In Syria, the Wars after the War Have Begun

Feb. 13 2018

On Wednesday, forces fighting for the Syria-Russia-Iran alliance deliberately opened fire with tanks and artillery on U.S.-backed forces, crossing the “deconfliction” line established to separate the two parties. The U.S. responded forcefully, killing some 100 of Bashar al-Assad’s troops. On Saturday, Israel shot down an Iranian drone in its airspace and subsequently lost an F-16 during a retaliatory raid. In turn, Jerusalem responded with intensive airstrikes that reportedly destroyed nearly half of Syria’s air defenses. All of these events represent serious escalations of Syria-related turmoil, which, far from winding down with the collapse of Islamic State (IS) and the major territorial losses suffered by anti-Assad opposition, may be expanding. Christopher Kozak writes:

Israel and the Russo-Iranian coalition are poised for future conflict over the Golan Heights. Iran and Lebanese Hizballah have entrenched a network of foreign and domestic proxies across Syria under the umbrella of Russian armed forces. Iran and Hizballah have also exploited the terms of the de-escalation zone brokered by Russia, Jordan, and the U.S. in southern Syria to develop further their military infrastructure along the Golan. Israel and the U.S. have failed meaningfully to constrain or reverse this trend. . . .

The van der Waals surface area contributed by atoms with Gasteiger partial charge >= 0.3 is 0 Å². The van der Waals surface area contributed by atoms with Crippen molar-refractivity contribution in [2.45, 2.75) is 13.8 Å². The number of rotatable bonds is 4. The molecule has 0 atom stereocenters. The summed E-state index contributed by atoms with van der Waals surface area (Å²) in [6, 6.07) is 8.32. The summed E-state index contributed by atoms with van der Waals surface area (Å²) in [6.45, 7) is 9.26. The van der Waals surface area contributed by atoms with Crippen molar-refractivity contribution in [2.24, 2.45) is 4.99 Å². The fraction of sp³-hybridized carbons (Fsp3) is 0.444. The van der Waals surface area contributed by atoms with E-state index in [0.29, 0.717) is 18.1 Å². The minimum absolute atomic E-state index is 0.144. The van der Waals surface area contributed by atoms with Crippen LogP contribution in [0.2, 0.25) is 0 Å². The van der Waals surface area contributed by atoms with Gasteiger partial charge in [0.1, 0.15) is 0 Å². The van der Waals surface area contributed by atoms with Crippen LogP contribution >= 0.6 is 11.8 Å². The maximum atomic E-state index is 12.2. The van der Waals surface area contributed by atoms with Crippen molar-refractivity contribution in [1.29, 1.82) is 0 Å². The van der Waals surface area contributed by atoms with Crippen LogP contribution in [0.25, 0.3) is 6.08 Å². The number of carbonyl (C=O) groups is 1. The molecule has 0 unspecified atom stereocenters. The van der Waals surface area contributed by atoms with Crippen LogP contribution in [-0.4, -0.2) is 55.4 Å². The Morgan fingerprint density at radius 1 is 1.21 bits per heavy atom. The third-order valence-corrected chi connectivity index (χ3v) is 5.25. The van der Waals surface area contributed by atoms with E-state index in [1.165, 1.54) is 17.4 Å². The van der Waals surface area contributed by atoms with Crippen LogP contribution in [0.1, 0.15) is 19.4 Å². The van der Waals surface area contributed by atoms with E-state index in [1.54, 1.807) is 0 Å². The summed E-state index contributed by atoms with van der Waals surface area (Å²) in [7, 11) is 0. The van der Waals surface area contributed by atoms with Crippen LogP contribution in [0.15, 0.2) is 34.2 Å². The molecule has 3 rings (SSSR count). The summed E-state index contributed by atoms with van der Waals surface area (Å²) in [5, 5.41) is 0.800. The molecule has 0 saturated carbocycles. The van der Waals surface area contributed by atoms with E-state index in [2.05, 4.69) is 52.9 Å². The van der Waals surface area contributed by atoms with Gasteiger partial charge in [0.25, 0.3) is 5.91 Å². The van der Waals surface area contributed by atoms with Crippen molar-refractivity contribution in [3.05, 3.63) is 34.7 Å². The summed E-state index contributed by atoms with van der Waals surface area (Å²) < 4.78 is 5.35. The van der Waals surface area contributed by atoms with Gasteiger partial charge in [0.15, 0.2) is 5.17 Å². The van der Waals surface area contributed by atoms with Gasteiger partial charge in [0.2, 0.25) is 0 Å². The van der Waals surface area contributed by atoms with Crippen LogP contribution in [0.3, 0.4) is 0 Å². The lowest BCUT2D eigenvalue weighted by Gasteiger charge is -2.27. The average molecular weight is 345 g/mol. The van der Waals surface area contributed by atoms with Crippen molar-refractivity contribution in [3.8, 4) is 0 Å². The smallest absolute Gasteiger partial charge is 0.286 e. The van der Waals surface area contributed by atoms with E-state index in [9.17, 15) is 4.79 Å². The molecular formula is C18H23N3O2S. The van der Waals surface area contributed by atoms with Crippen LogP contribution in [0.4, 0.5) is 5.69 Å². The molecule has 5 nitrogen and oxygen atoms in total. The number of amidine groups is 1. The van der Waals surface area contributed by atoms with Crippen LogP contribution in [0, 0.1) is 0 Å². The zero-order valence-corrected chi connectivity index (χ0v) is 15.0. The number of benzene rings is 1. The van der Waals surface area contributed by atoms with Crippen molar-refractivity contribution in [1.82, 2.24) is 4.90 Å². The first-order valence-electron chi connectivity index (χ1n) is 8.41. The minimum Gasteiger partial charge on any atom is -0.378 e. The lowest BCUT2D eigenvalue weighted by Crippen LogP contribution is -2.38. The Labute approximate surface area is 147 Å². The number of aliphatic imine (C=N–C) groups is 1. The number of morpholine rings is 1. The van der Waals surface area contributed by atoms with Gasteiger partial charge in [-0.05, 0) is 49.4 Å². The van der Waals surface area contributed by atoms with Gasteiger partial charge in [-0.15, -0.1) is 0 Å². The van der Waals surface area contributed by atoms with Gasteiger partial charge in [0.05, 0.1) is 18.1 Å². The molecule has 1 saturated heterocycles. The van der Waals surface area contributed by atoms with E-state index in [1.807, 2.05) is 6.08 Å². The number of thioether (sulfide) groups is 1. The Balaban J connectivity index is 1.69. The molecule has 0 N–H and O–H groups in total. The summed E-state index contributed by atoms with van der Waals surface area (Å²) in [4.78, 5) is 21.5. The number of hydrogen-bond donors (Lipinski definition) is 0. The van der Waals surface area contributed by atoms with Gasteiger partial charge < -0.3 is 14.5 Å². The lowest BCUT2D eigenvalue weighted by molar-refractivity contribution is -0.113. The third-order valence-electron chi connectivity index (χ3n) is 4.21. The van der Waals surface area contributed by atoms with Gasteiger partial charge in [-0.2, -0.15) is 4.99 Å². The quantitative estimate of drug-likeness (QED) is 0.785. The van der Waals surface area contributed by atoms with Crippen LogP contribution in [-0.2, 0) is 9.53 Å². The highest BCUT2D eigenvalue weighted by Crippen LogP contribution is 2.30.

The Syrian civil war is not over. The wars after IS have begun. Syria remains a dangerous nexus for overlapping regional conflicts and great-power struggle despite the claimed defeat of Islamic State in eastern Syria. The confrontation between Iran and Israel in Syria is only one of the fissures that will fuel the next stage of the Syrian civil war. Turkey opened its direct conflict against the Syrian-Kurdish YPG with its military intervention into the majority-Kurdish Afrin canton in northern Syria on January 20. Turkey, Iran, and Russia are also engaged in a three-way struggle over the long-term future of the opposition-held Idlib province that resulted in the downing of a Russian Su-25 [plane] on February 3. . . .

The increasing tempo of these incidents is not a coincidence but rather the predictable outcome [of everything that has happened until now]. The U.S. has long attempted to distance the anti-IS campaign from the wider context of the Syrian civil war. This artificial division is not—and was not—sustainable. The U.S. must craft a coherent strategy to meet this new reality lest it find itself reactively mired in the next phase of the Syrian civil war.

Read more at Institute for the Study of War

More about: Bashar al-Assad, Iran, ISIS, Israel & Zionism, Israeli Security, Syrian civil war, U.S. Foreign policy


Hannah Arendt, Adolf Eichmann, and the Jews

Feb. 23 2018